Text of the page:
Market Update

By: Robert McHugh | Thu, Jul 26, 2007
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Today had some of the worst internal readings on record, and cumulatively, the worst I've ever seen. For those of you wondering where the PPT was, let me tell you, this market should have crashed today, should have lost 10 percent or more. Somebody kept a safety net under certain disaster. When you see the internal readings here tonight, you'll see what I mean. The Dow Industrials plunged 450 points, then recovered a third of the loss, finishing down 311.50 points, to close at 13,473.57 Thursday. NYSE volume was 156 percent of its 10 day average, and was the highest on record at 5.4 billion shares, with downside volume leading at a selling panic 94 percent, declining issues at 91 percent, with S&P 500 downside points leading at 96 percent -- another 90 percent down day . We saw distribution today, which is normally the flow of stocks from strong hands to weak hands, however, it looked to me as though it went from strong hands to PPT hands. Guess what? If so, they did their job.

We sit Thursday with eight Hindenburg Omen observations since mid-June. This is a sign of an unhealthy market, especially considering we just hit new all-time highs last week, but not totally unexpected at an Intermediate wave 1 top, a significant top, which occurred on a closing basis at DJIA 14,000 last Thursday. As a reminder of a cyclical concern we presented several months ago, there is a decennial pattern where years that end in 6 or 7 have seen major declines over the past century. There was no significant decline in 2006, so we are due, and appear to be in the throes of one. With Intermediate wave 1 up complete, the 2007 decennial decline is Intermediate degree wave 2. Wave 2 could last only a few months if severe and in the form of a crash, or could last into early 2008.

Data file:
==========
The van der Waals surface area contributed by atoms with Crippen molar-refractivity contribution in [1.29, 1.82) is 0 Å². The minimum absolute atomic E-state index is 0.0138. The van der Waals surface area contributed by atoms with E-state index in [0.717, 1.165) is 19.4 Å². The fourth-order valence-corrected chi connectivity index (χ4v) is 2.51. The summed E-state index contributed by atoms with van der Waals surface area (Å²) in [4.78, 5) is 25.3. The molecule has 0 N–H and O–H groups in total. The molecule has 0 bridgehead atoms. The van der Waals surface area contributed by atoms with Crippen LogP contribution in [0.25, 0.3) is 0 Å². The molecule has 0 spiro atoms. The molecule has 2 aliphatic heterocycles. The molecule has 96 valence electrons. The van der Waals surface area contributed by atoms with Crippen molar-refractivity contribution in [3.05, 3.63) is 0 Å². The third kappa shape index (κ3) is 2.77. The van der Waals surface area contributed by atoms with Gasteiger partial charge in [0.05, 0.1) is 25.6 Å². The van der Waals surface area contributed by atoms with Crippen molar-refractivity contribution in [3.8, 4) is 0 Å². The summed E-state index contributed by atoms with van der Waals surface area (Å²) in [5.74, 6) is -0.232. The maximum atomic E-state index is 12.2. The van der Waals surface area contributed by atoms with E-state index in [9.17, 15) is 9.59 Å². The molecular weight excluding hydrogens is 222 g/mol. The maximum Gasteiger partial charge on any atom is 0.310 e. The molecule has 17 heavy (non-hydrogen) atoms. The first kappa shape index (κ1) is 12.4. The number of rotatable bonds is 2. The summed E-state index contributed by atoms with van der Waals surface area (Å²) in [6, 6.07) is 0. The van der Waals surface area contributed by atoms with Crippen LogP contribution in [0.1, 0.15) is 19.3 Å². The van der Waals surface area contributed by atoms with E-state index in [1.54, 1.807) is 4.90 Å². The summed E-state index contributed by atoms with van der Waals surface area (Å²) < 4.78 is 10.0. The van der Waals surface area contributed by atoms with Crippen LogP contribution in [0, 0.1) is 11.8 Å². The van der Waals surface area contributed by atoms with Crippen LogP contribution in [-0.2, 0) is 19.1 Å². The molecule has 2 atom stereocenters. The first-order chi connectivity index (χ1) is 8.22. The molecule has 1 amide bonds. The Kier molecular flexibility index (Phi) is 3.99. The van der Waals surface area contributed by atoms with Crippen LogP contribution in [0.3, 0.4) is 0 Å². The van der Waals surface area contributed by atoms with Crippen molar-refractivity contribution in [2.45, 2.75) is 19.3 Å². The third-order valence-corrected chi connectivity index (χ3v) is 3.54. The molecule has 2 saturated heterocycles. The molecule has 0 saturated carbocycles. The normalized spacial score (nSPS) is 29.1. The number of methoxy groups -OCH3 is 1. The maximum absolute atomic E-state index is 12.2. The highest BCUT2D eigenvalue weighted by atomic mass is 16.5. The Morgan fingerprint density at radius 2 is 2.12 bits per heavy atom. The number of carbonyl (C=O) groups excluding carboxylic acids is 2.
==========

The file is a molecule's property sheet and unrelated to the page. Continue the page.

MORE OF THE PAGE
Since our recent phi mate turn date, which occurred on Thursday, July 19th, 2007 at DJIA 14,000, the Dow Industrials have dropped 665 points. What bothers us is that we do not have another phi mate turn date until October. That doesn't mean we cannot have a major turn between phi mate turn dates, but it would be rare. Thursday's action eliminated the Bullish Elliott Wave scenario, thus Intermediate wave 2 down has started (Rule: wave four cannot enter wave one's territory).

S&P 500 Demand Power fell 10 points to 374, with Supply Pressure rising an incredible 21 points to 443, telling us Supply hit the market hard, but somebody was buying to prevent a bloodbath, as Demand Power fell only half of the Supply that hit the market. The DP/SP indicator remains on an "enter short positions" signal from July 24th, as Demand Power fell more than 10 points below Supply Pressure.

NYSE New 52 week Highs fell to 31, with New Lows rising to one of the highest readings of all-time at 809 Thursday, the lower of the two is below the 2.2 percent threshold necessary for another Hindenburg Omen observation. Markets are operating on the clock of a confirmed Hindenburg Omen signal, meaning there is a far greater than normal risk of a significant decline between now and the first week of October. That decline started Thursday, July 19th, our phi mate turn date of July 20th +/- a few days. We also showed a Fibonacci Cluster occurring at this time, a small Cluster of former tops and bottoms that are a Fibonacci number of trading days away from the five day window from July 18th through July 24th, arguing for an important turn coming now, which has proved prescient.

Let's talk about the 809 New Lows Thursday. I could only find 7 instances over the past 20 years when it was worse: July 24th, 2002 had 917; October 8th, 1998 had 930; August 27th through 31st, 1998 saw 991, 813, and 1,183; And October 19th and 20th, at the stock market crash of 1987 saw 1,058 and 1,174. Most of the time, prices continued to drop further over the next two weeks, before rallying back. Even when 9/11 hit, we saw less New Lows than occurred Thursday, July 26th, 2007.